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Today's Opinions

  • Letters: Thanks to the mystery clean up men

    Mystery men swooped in and cleaned up after storm
    In this world of bad happenings, there are still good deeds that need to be recognized.

  • Reckoning with Addiction: Pain and the way we hurt by John Inscore Essick

    Recently I spoke with Drs. Donna and Damon Gatewood about pain and how opioid abuse is changing the way they practice medicine.
    They are both family doctors who see patients of all ages (Donna in Crestwood and Damon in Campbellsburg) and regularly provide medication-assisted treatment of opioid addiction at a clinic in Louisville.
    The Gatewoods routinely see patients who are seeking relief from acute and/or chronic pain.
    Acute pain is the body’s signal that we need immediate medical attention for a broken bone or kidney stone. In time, acute pain will go away.

  • Letter: Grateful that a trooper stopped to help

    Grateful that a trooper stopped to help
    On March 14, I was on my way to work and my car blew a tire. My brother came to change my tire. As I watched I thought of many people who have no one to help them.
    In a stormy situation, God can come to our rescue. For me, I think, that was not only my brother, but a Kentucky State Police officer Sgt. Mitchell. Mr. Mitchell pulled up to see if I needed any help — what a blessing for him to be stationed at Campbellsburg post!
    God always has a plan and for that I am grateful.
    Mallorie Bush
    Campbellsburg

  • A hidden gem - appreciating the sense of community

    Somehow I’ve managed to bypass Port Royal during my four years here in Henry County, and only made it out there finally just because a suspect recently declined to stop for a police officer and I wanted to take a photo of the smashed personal vehicle that resulted from that intransigence.
    What an idyllic place — to have at least two businesses with just a handful of residents nearby is quite a feat in this day and time.
    From my windshield survey, I believe Port Royal probably serves as an exemplar of what small towns across the country used to be like.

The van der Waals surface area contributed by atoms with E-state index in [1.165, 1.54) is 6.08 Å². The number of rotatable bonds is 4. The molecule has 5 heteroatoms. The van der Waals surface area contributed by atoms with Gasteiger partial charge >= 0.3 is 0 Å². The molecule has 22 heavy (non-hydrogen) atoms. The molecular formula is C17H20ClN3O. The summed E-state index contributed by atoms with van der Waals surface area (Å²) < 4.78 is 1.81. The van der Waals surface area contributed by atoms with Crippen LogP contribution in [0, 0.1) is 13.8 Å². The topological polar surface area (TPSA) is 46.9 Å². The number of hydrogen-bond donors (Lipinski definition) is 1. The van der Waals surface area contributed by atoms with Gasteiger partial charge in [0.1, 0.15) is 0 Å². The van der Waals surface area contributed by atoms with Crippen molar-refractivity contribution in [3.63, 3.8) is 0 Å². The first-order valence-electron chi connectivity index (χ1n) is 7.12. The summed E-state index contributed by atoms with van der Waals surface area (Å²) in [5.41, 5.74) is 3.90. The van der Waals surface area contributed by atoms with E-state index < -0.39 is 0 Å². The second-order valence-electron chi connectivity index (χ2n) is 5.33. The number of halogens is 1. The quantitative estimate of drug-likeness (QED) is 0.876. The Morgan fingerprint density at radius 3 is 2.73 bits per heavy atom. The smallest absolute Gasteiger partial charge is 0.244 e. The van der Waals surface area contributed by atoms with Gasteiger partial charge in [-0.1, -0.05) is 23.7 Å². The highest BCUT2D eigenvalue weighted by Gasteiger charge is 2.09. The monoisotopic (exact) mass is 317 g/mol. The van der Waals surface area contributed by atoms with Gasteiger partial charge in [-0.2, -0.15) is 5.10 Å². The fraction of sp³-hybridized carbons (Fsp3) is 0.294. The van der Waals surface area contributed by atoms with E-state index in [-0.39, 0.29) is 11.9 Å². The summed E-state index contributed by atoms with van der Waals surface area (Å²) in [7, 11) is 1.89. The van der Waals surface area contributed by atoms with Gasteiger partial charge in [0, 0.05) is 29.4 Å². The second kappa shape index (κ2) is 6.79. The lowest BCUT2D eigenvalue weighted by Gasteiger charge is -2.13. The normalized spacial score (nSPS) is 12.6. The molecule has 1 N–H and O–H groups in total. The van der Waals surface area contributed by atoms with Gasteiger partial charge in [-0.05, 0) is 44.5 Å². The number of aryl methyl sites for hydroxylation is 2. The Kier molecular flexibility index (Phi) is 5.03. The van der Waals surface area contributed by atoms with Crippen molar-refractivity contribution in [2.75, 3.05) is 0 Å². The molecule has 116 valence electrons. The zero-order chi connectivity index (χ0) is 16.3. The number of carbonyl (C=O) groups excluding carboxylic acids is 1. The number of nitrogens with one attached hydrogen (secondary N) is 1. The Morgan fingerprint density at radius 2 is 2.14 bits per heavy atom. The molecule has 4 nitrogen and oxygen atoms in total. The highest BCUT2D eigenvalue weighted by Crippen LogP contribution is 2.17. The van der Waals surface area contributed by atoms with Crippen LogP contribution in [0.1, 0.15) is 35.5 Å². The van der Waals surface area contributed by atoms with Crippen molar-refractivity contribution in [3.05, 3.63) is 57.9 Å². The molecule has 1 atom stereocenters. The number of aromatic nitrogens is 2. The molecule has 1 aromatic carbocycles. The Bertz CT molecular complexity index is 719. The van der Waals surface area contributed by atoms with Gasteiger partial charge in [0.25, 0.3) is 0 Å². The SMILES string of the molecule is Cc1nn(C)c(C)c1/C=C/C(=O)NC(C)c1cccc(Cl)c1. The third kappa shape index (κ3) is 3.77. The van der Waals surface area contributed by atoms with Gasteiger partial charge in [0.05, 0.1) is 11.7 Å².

• Teachers have enough to do in school without packing

    In years past, I was “one of those people” who didn’t like guns. I still don’t, but after meeting my husband — he grew up as an Indiana farm boy — I understand why people have them.
    Ron and his father used a rifle to shoot at “varmints” that got into the family garden and the crops.
    The rifle also served as protection against home invaders because they lived in an isolated area.
    Ron’s extended family also hunt deer, something I found appalling until I learned how many families use deer as their only meat for the year.

  • It’s too quiet now as the downtown continues to change

    Ever since Chat ’N’ Nibble closed, it’s been way too quiet here on South Penn Avenue.
    Unfortunately, the Henry County Local remains the last business standing where folks come to work every day on our block.
    After I came to Eminence in 2014, having enough space to park out front was still enough of an issue where people would remark on it regularly — that there were too many customers and workers vying for the same limited amount of parking.

  • Letters: Stivers says he will keep sheriff's staff if elected

    Stivers says he’ll keep sheriff’s staff, if elected
    I am proud to again announce my candidacy for the office of sheriff of Henry County.
    Because of statements made that concerned many voters during the 2014 campaign, I want the voters to be perfectly clear that the personnel under the current administration will not be out of a job if I am elected.
    It would be extremely irresponsible to fire trained personnel who have been doing a good job.

  • Reckoning with Addiction: Shorter lives and other effects

    By John Inscore Essick

    Port Royal Baptist Church

    The average lifespan for Americans has been going up since the 1960s.

    The HIV/AIDS epidemic caused a brief drop in life expectancy in 1993, but the average age began to rise again as we learned how to help those with HIV/AIDS live longer with the virus.

    Similarly, public health researchers suggest that the recent spike in opioid overdoses is also lowering life expectancy projections in the United States.